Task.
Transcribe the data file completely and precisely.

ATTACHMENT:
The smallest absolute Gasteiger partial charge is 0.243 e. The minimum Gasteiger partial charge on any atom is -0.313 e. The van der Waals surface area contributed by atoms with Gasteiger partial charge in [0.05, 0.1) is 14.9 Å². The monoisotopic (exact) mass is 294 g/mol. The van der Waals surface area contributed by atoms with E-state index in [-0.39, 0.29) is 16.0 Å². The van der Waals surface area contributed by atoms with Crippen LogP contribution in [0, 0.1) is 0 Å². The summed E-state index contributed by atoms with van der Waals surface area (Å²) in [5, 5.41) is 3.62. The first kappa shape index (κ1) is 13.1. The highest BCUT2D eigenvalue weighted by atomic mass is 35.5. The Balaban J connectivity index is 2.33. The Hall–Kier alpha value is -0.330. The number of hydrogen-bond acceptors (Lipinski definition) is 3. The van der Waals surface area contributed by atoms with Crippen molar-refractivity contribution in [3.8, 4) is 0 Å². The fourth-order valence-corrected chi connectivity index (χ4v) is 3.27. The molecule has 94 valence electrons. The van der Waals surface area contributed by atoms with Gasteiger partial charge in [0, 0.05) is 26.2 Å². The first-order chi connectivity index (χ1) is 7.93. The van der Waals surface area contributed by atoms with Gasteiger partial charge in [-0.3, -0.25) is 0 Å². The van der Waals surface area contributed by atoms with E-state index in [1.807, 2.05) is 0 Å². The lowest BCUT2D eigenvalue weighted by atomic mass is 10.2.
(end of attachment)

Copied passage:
The smallest absolute Gasteiger partial charge is 0.243 e. The minimum Gasteiger partial charge on any atom is -0.313 e. The van der Waals surface area contributed by atoms with Gasteiger partial charge in [0.05, 0.1) is 14.9 Å². The monoisotopic (exact) mass is 294 g/mol. The van der Waals surface area contributed by atoms with E-state index in [-0.39, 0.29) is 16.0 Å². The van der Waals surface area contributed by atoms with Crippen LogP contribution in [0, 0.1) is 0 Å². The summed E-state index contributed by atoms with van der Waals surface area (Å²) in [5, 5.41) is 3.62. The first kappa shape index (κ1) is 13.1. The highest BCUT2D eigenvalue weighted by atomic mass is 35.5. The Balaban J connectivity index is 2.33. The Hall–Kier alpha value is -0.330. The number of hydrogen-bond acceptors (Lipinski definition) is 3. The van der Waals surface area contributed by atoms with Crippen molar-refractivity contribution in [3.8, 4) is 0 Å². The fourth-order valence-corrected chi connectivity index (χ4v) is 3.27. The molecule has 94 valence electrons. The van der Waals surface area contributed by atoms with Gasteiger partial charge in [0, 0.05) is 26.2 Å². The first-order chi connectivity index (χ1) is 7.93. The van der Waals surface area contributed by atoms with Gasteiger partial charge in [-0.3, -0.25) is 0 Å². The van der Waals surface area contributed by atoms with E-state index in [1.807, 2.05) is 0 Å². The lowest BCUT2D eigenvalue weighted by atomic mass is 10.2.